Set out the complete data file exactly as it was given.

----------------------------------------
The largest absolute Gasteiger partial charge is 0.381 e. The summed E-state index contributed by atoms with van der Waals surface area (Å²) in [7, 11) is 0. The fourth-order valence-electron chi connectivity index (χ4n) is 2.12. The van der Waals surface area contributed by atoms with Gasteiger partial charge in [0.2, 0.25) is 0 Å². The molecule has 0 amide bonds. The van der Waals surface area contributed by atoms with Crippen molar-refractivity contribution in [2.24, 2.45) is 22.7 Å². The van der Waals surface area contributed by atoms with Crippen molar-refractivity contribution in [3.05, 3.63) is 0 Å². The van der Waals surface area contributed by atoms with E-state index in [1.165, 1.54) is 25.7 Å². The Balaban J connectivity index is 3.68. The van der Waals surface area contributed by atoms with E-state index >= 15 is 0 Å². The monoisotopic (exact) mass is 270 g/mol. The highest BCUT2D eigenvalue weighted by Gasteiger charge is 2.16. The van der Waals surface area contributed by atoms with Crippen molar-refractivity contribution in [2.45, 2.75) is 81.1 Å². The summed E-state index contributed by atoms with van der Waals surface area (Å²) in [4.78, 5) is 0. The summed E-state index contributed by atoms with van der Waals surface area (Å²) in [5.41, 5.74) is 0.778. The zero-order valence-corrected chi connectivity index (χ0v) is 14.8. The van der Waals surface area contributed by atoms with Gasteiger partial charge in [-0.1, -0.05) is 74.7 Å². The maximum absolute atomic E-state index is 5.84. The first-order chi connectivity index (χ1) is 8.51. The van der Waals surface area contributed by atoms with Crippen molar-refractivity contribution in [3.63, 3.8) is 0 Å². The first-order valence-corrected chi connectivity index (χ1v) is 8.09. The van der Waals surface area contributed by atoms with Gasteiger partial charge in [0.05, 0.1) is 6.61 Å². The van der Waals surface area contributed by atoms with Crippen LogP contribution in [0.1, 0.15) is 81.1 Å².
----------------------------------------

The largest absolute Gasteiger partial charge is 0.381 e. The summed E-state index contributed by atoms with van der Waals surface area (Å²) in [7, 11) is 0. The fourth-order valence-electron chi connectivity index (χ4n) is 2.12. The van der Waals surface area contributed by atoms with Gasteiger partial charge in [0.2, 0.25) is 0 Å². The molecule has 0 amide bonds. The van der Waals surface area contributed by atoms with Crippen molar-refractivity contribution in [2.24, 2.45) is 22.7 Å². The van der Waals surface area contributed by atoms with Crippen molar-refractivity contribution in [3.05, 3.63) is 0 Å². The van der Waals surface area contributed by atoms with E-state index in [1.165, 1.54) is 25.7 Å². The Balaban J connectivity index is 3.68. The van der Waals surface area contributed by atoms with E-state index >= 15 is 0 Å². The monoisotopic (exact) mass is 270 g/mol. The highest BCUT2D eigenvalue weighted by Gasteiger charge is 2.16. The van der Waals surface area contributed by atoms with Crippen molar-refractivity contribution in [2.45, 2.75) is 81.1 Å². The summed E-state index contributed by atoms with van der Waals surface area (Å²) in [4.78, 5) is 0. The summed E-state index contributed by atoms with van der Waals surface area (Å²) in [5.41, 5.74) is 0.778. The zero-order valence-corrected chi connectivity index (χ0v) is 14.8. The van der Waals surface area contributed by atoms with Gasteiger partial charge in [-0.1, -0.05) is 74.7 Å². The maximum absolute atomic E-state index is 5.84. The first-order chi connectivity index (χ1) is 8.51. The van der Waals surface area contributed by atoms with Crippen molar-refractivity contribution in [3.63, 3.8) is 0 Å². The first-order valence-corrected chi connectivity index (χ1v) is 8.09. The van der Waals surface area contributed by atoms with Gasteiger partial charge in [0.05, 0.1) is 6.61 Å². The van der Waals surface area contributed by atoms with Crippen LogP contribution in [0.1, 0.15) is 81.1 Å².